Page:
Public and private sectors wary of impact on oil
Thailand’s public and private sectors are monitoring the political turmoil in Egypt for signs that it could escalate into a crisis that would jack up oil prices and create more risks for the global economy, but hold high hopes that the unrest will be brief.
Egypt’s army was yesterday holding the country’s first democratically elected president, Mohamed Morsi, in detention, hours after abruptly forcing him out of office following days of deadly protests against his turbulent rule, according to Agence France-Presse.
The chief of Egypt’s highest court, Adli Mansour, was later sworn in as interim president, the official Middle East News Agency reported.
The military coup in Egypt will likely affect oil prices in the near term, said Suthep Liumsirijarem, director-general of the Energy Policy and Planning Office (EPPO). However, in the worst-case scenario – a civil war – there would be severe impacts on global oil prices.
“There would be hoarding and speculative trading. Oil prices would increase US$5 to $10 [or Bt155-Bt310 per barrel]. But the chance for [that] is less than 10 per cent,” he said.
The EPPO was assessing the situation in Egypt for any impacts on Thailand.
“In case of a civil war, we will invite all other agencies involved to discuss measures to be taken in response.”
The Bank of Thailand is worried about disruption of transportation routes from major crude-oil producers like Saudi Arabia and others in the Middle East, senior director Methee Supapongse said.
“We will need to monitor the situation first. If the transportation routes are not affected, it would have no impact on oil prices,” he said.
The central bank has forecasted 2013 inflation at 2.8 per cent, assuming Dubai crude oil averages $105 per barrel. Inflation in the first six months ran at 2.7 per cent.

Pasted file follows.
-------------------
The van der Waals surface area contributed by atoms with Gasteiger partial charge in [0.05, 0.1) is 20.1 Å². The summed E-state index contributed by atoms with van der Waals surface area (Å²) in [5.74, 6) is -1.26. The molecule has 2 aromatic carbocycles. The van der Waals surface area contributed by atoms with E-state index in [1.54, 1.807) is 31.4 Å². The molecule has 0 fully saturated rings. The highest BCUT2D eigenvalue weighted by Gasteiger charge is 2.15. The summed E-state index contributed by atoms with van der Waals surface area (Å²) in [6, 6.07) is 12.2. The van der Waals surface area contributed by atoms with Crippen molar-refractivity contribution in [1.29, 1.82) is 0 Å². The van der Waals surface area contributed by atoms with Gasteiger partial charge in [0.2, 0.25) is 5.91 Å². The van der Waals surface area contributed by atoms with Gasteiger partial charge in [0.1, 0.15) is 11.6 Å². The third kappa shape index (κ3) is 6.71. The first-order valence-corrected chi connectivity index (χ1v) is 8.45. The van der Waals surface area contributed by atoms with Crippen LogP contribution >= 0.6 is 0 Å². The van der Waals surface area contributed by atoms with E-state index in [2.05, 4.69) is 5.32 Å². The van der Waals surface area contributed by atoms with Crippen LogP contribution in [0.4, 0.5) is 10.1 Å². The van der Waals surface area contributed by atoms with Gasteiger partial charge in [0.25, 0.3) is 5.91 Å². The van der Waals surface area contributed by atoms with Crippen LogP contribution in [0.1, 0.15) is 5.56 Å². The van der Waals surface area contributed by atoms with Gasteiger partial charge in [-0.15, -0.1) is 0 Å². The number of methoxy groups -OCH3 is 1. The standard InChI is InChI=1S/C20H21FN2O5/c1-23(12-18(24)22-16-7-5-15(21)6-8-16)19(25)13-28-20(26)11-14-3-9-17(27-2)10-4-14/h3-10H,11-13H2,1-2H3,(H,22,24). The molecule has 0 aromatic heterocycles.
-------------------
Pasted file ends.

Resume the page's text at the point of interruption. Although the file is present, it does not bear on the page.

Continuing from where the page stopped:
On Wednesday, US oil prices settled above $100 a barrel for the first time in more than a year, hitting a 14-month peak on concerns that the political crisis in Egypt could affect the rest of the Middle East and disrupt global supplies.
Gold prices also went up on the situation in Egypt and resignation of two more ministers in Portugal. Spot gold gained as much as 0.4 per cent to $1,258.35 an ounce and was at $1,255.15 by 1.57pm yesterday in Singapore.
Foreign Minister Surapong Towichukchaikul said the Thai Embassy in Cairo would be prepared to evacuate Thais living in Egypt, if necessary. About 2,000 Thais live in the country, mostly students.
Thais in Egypt should avoid mass gatherings to reduce risks, Surapong said, adding that there have been no reports of any Thais being harmed.
All of the some 200 Thai workers in Egypt were reported safe, said Pravit Khiengpol, director-general of the Employment Department. The department was closely following developments in Egypt and would arrange to bring the workers home if the situation becomes dangerous.
The Foreign Ministry called on all the parties in Egypt’s political confrontation to solve their differences in a democratic manner, deputy spokesman Jakkrit Srivali said.
There have been no indications that an evacuation of Thais living in Egypt would be necessary in the near future. The ministry’s officials have advised Thais to stock up on food and bottled water to prepare for an emergency, he said.
Opposition leader Abhisit Vejjajiva said the Thai government should take the latest power seizure in Egypt as a lesson of what can happen in developing democracies where rulers exceed the legal limits of their authority.
“In really democratic countries, the elected rulers are aware of the legal limits and their scope of legitimacy,” said Abhisit, who is the Democrat Party leader.